Thursday, June 11, 2009

Cheaper Circuits for Weapon Detection in EETimes

EETimes journalist covered the Toward Cheaper Imaging Systems for Identifying Concealed Weapons on the Human Body research presented this week at RFIC2009.

"Terahertz SiGe imager sees through clothes"

Chip in low-cost silicon germanium process enables 'X-ray vision' using harmless millimeter waves

PORTLAND, Ore. — Silicon-germanium (SiGe) RF chips now in lab prototype form could one day be used in millimeter-wavelength W-band imaging devices sensitive enough to "see" through clothing to reveal concealed weapons.

EEs from the University of California at San Diego (UCSD) presented their design at the IEEE RFIC Symposium in Boston on June 9. The chip operates in the terahertz range (1 THz = 1,000 GHz) to provide X-ray-like vision, but using safe, naturally occurring millimeter wavelengths. The designers said the chip could be produced using inexpensive silicon processing techniques. Read the full story here.

Honorary Ph.D. for the 'Da Vinci Detective'

On Monday, June 8, our own Maurizio Seracini, director of Calit2's Center of Interdisciplinary Science for Art, Architecture and Archaeology (CISA3), was in Canada to be honored at commencement ceremonies of McMaster University.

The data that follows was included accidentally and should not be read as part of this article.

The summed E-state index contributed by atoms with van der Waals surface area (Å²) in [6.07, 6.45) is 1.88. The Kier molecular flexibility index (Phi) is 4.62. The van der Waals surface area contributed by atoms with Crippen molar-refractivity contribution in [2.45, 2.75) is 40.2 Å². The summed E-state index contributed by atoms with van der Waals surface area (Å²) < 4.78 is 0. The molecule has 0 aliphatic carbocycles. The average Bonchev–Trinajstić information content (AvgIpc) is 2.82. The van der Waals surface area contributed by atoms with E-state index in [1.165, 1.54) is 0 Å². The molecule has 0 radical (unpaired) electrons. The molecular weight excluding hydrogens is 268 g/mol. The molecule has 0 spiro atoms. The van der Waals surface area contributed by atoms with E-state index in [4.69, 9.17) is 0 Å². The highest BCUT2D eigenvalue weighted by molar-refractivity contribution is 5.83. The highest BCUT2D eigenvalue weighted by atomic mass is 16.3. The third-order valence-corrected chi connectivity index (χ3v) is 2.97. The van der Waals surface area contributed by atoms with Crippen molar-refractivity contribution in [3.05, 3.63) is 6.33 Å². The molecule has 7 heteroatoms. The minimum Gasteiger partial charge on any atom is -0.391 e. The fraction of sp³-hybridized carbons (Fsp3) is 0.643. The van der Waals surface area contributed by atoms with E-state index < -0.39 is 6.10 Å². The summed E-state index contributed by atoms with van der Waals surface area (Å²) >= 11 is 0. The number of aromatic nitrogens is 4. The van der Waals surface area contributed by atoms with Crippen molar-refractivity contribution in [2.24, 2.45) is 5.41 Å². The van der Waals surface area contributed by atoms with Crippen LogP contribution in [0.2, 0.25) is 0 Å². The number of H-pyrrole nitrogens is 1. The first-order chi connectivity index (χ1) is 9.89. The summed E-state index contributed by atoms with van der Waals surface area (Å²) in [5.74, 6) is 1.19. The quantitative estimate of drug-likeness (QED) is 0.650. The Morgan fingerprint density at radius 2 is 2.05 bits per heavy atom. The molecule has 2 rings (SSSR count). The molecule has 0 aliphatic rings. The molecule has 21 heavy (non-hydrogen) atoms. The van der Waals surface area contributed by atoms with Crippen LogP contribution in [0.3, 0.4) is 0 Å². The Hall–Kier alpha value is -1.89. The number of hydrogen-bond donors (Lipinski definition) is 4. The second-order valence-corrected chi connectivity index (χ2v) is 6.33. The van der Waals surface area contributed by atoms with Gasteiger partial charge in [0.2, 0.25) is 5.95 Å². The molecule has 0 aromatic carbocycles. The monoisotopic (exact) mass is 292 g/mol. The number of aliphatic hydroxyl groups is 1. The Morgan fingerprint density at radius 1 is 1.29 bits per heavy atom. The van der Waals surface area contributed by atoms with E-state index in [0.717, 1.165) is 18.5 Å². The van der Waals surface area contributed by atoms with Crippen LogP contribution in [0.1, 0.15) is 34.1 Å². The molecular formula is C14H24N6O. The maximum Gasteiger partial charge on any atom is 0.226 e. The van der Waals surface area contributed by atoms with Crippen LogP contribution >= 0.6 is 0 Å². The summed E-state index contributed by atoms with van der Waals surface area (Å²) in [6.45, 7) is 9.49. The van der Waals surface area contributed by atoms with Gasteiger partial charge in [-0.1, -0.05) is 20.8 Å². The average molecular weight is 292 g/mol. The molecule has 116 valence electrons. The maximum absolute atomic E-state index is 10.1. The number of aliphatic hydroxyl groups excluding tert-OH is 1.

(Thanks to Calit2 Life for the content of this post).

They gave him an honorary Doctor of Letters degree, to add to his previous degrees in bioengineering (from UC San Diego, Class of '73) and electrical engineering (University of Padua). According to the Hamilton Spectator newspaper reporter covering the Calit2 scientist's address to the McMaster Convocation, Seracini "is a modern-day Renaissance man approaching problems in the same way Leonardo did five centuries ago."

Reporter Mark McNeil added that Seracini "urged an interdisciplinary approach to university education. He encouraged students studying sciences to also explore the arts to become more rounded." The newspaper also picked up on Seracini's call in his speech for great works of art to be treated like patients. "You need to define when, how and if to restore it," the adjunct professor in UC San Diego's Jacobs School of Engineering structural engineering department is quoted as saying. "Just like you would do in the medical field. You would not accept the idea of surgery without going through a full range of diagnostics." Officials from McMaster also indicated that they hope to bring Seracini back to the campus on the western end of Lake Ontario to give guest lectures.